he protests in Hong Kong continue to emanate outward, now rocking the realm of online gaming with Blizzard becoming the latest company to face accusations of kowtowing to China rather than standing up for free speech.
While participating in a tournament for the popular online turn-based card game Hearthstone, Hong Kong player Chung Ng Wai, better known as Blitzchung, appeared in a post-match interview on the game’s official Taiwanese stream.
Blitzchung wore a gas mask which he lifted up before shouting out: “Liberate Hong Kong! Revolution of our time!”
— 🎃 Inven Global 🎃 (@InvenGlobal) October 6, 2019
Blizzard soon evicted Blitzchung from the tournament, forced him to forfeit his winnings, and banned him from pro competition for one year. Though they did not respond to the outburst and even lowered their heads out of view, the two stream hosts will not be working with Blizzard again, said the company.
The move quickly turned into one of the hottest topics on social media, particularly on Reddit where the Blizzard subreddit has gone quiet in the wake of the backlash while the Hearthstone subreddit is filled with players announcing that they will be quitting the game and deactivating their Blizzard accounts.
Critics have accused Blizzard of bowing to Chinese interests. Tech giant Tencent holds a 4.9 percent stake in the American company and has helped Blizzard’s games gain access to the vast market of Chinese gamers.
Someone even came up with a new Hearthstone card.
Blizzard itself has made no comment on Chinese interference, instead accusing Blitzchung of having violated a tournament rule which prohibits players from engaging in any act which “brings you into public disrepute, offends a portion or group of the public, or otherwise damages Blizzard’s image.”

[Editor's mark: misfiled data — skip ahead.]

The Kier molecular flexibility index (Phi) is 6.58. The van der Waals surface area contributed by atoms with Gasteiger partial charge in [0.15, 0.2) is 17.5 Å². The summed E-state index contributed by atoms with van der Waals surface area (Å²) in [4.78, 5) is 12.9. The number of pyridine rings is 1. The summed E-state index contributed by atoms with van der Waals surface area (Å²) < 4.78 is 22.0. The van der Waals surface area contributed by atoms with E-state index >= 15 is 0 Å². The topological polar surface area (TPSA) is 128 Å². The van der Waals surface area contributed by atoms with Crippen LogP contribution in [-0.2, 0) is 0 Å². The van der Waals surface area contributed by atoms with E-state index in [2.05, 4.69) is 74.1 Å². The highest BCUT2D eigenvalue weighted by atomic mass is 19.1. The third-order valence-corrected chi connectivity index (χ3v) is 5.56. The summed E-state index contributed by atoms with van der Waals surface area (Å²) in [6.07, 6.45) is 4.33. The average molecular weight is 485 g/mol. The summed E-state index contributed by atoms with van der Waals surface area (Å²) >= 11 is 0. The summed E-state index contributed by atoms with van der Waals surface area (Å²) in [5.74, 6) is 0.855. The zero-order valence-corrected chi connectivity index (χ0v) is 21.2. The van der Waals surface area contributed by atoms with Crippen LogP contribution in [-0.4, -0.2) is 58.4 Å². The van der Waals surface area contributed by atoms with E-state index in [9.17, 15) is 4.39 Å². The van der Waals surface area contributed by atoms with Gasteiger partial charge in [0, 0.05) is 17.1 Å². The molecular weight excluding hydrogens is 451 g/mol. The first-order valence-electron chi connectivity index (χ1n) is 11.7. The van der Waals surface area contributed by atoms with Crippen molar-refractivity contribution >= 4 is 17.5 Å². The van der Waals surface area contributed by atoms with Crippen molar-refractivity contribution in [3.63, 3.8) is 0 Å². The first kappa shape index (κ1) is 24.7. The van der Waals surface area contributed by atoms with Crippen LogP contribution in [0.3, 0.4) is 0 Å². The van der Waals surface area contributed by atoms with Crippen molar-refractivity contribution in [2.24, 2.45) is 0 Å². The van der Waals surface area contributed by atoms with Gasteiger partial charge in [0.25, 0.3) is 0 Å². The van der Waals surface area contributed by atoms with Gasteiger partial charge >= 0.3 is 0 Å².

Blitzchung himself has stood by his act of protest, calling it his “duty,” and appears to have known that there would be serious repercussions.
“As you know, there are serious protests in my country now,” he told esports outlet Inven Global. “My call on stream was just another form of participation of the protest that I wish to grab more attention. I put so much effort in that social movement in the past few months that I sometimes couldn’t focus on preparing my Grandmaster match.”
“I know what my action on stream means. It could cause me lot of trouble, even my personal safety in real life.”
In a later livestream, Blitzchung added: “I lost only four years of my life playing Hearthstone, but if Hong Kong loses, it will be forever.”
This all comes, of course, as the NBA is facing a similar sort of crisis over one GM’s tweet of support for the Hong Kong protests and as South Park has been banned for ridiculing US companies for self-censoring to be allowed to play ball in China.